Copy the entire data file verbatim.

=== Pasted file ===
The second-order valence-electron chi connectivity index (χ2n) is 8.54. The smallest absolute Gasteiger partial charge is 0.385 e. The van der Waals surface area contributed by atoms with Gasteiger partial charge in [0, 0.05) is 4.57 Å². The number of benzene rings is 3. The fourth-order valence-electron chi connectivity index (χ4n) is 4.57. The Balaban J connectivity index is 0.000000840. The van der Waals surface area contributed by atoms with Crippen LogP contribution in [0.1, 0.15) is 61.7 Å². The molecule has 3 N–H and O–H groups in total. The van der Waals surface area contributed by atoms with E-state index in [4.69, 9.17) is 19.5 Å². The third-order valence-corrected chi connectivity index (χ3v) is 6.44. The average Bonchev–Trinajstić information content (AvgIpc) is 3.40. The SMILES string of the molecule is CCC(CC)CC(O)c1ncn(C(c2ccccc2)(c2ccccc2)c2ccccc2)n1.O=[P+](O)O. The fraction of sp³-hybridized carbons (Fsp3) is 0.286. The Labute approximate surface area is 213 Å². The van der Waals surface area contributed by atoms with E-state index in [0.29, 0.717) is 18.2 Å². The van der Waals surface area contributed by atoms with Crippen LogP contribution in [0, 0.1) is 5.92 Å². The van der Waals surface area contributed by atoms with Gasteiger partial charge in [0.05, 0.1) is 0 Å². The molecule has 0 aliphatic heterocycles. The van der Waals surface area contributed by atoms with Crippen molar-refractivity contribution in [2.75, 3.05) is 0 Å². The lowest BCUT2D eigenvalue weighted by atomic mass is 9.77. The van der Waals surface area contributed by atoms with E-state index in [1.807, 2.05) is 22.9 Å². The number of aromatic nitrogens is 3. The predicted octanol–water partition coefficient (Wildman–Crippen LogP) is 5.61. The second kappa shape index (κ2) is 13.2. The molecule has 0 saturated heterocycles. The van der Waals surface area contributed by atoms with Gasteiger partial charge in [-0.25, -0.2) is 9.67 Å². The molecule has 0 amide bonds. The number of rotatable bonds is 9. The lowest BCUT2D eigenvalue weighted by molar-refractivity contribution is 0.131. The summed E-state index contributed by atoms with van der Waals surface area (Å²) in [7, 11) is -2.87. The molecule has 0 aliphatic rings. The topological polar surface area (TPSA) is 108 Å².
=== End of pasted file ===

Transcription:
The second-order valence-electron chi connectivity index (χ2n) is 8.54. The smallest absolute Gasteiger partial charge is 0.385 e. The van der Waals surface area contributed by atoms with Gasteiger partial charge in [0, 0.05) is 4.57 Å². The number of benzene rings is 3. The fourth-order valence-electron chi connectivity index (χ4n) is 4.57. The Balaban J connectivity index is 0.000000840. The van der Waals surface area contributed by atoms with Crippen LogP contribution in [0.1, 0.15) is 61.7 Å². The molecule has 3 N–H and O–H groups in total. The van der Waals surface area contributed by atoms with E-state index in [4.69, 9.17) is 19.5 Å². The third-order valence-corrected chi connectivity index (χ3v) is 6.44. The average Bonchev–Trinajstić information content (AvgIpc) is 3.40. The SMILES string of the molecule is CCC(CC)CC(O)c1ncn(C(c2ccccc2)(c2ccccc2)c2ccccc2)n1.O=[P+](O)O. The fraction of sp³-hybridized carbons (Fsp3) is 0.286. The Labute approximate surface area is 213 Å². The van der Waals surface area contributed by atoms with E-state index in [0.29, 0.717) is 18.2 Å². The van der Waals surface area contributed by atoms with Crippen LogP contribution in [0, 0.1) is 5.92 Å². The van der Waals surface area contributed by atoms with Gasteiger partial charge in [0.05, 0.1) is 0 Å². The molecule has 0 aliphatic heterocycles. The van der Waals surface area contributed by atoms with Crippen molar-refractivity contribution in [2.75, 3.05) is 0 Å². The lowest BCUT2D eigenvalue weighted by atomic mass is 9.77. The van der Waals surface area contributed by atoms with E-state index in [1.807, 2.05) is 22.9 Å². The number of aromatic nitrogens is 3. The predicted octanol–water partition coefficient (Wildman–Crippen LogP) is 5.61. The second kappa shape index (κ2) is 13.2. The molecule has 0 saturated heterocycles. The van der Waals surface area contributed by atoms with Gasteiger partial charge in [-0.25, -0.2) is 9.67 Å². The molecule has 0 amide bonds. The number of rotatable bonds is 9. The lowest BCUT2D eigenvalue weighted by molar-refractivity contribution is 0.131. The summed E-state index contributed by atoms with van der Waals surface area (Å²) in [7, 11) is -2.87. The molecule has 0 aliphatic rings. The topological polar surface area (TPSA) is 108 Å².